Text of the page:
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How to Make the Most of Your Melbourne Cup Experience
From Julian Beck: April 2016

With a history of more than 150 years, Australia's Melbourne Cup ranks alongside England's Aintree Grand National and the USA's Kentucky Derby as one of the biggest horseracing events in the world. Staged at Flemington Racecourse on the first Tuesday of November, the occasion is a social, sporting and cultural experience of such status that Melbourne Cup Day has been a public holiday in Victoria since 1877, and businesses across the rest of Australia also halt proceedings to allow workers to get into the Cup carnival spirit of "the race that stops a nation".

Aussies are renowned for gambling, and, as with many major sporting events, the Melbourne Cup attracts a host of occasional bettors alongside the more seasoned punters. It is not, however, just Australians who are tempted to have a flutter on the big race: in 2014, when an estimated 700 million people in more than 120 countries were glued to televised coverage of the event, a total of $300 million of bets were placed on the race. It was also in 2014 that The Guardian newspaper ran a story on a report by The Economist that declared Aussies wagered more money than any other country.

If you are not a Zjelko Ranogajec, Bill Benter or David Walsh - Australians who have made millions from horseracing - here are a few facts and figures that you can use as a rough guide in working out how to try to beat the bookies on Melbourne Cup Day while enhancing your enjoyment of an occasion that has become a national institution with a highly-charged electric atmosphere.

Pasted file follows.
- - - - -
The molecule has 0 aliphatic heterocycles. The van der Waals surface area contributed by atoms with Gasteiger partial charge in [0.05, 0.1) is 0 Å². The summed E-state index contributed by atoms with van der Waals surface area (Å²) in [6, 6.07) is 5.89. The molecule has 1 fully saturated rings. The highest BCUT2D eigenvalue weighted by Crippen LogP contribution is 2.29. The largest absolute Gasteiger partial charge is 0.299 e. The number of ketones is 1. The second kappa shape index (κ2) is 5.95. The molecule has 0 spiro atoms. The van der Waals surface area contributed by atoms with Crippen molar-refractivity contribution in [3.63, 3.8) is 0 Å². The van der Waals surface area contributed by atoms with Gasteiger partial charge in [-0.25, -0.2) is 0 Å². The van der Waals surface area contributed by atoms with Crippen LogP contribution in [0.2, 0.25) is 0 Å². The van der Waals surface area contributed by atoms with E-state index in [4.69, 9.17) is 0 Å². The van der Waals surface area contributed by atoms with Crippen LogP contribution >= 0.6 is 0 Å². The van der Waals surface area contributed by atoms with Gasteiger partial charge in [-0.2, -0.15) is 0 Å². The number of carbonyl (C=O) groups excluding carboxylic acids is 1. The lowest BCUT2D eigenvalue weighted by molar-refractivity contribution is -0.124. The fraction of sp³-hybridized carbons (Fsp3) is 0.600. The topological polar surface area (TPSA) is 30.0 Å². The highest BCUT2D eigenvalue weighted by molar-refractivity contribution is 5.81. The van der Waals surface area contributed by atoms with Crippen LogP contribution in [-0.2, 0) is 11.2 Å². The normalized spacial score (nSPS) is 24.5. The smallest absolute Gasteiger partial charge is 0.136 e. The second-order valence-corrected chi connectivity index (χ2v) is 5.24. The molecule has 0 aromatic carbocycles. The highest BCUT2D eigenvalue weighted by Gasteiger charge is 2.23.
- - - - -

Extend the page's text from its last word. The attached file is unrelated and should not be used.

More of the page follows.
Melbourne Cup favourites have finished first 32 times, the last one being Fiorente in 2013. However, the 2003 favourite, Mamool, came in last out of 23. The shortest-priced favourite to claim victory was Phar Lap, at 8/11 in 1930. At the opposite end of the scale, three 100/1 outsiders have romped to glory - The Pearl in 1871, Wotan in 1936 and Old Rowley in 1940.

If you are tempted by a trifecta bet (forecasting the first, second and third horses in correct order), you might be interested in the Melbourne Cup Trifecta 50, formulated by number-crunchers at the University of New South Wales. This system entails placing a $1 bet on all possible box trifecta combinations for horses with odds shorter than 50/1. The boffins devised this ploy as a long-term strategy (20 years!) but still claim it has a 33 per cent chance of returning a profit in any given year. We recommend you to use a bonus code when signing up for a bookmaker to make the most out of your betting experience.

If you want to pick a horse based on its colour, bear in mind that only six greys have won the Melbourne Cup, probably most famously Subzero in 1992.

Or you could just stick a pin in the list of runners and riders!

So, if you are thinking about taking on the bookmakers at the 2016 Melbourne Cup, on Tuesday, November 1 (3pm), just remember not to bet more than you can afford to lose - and you should have a great day.


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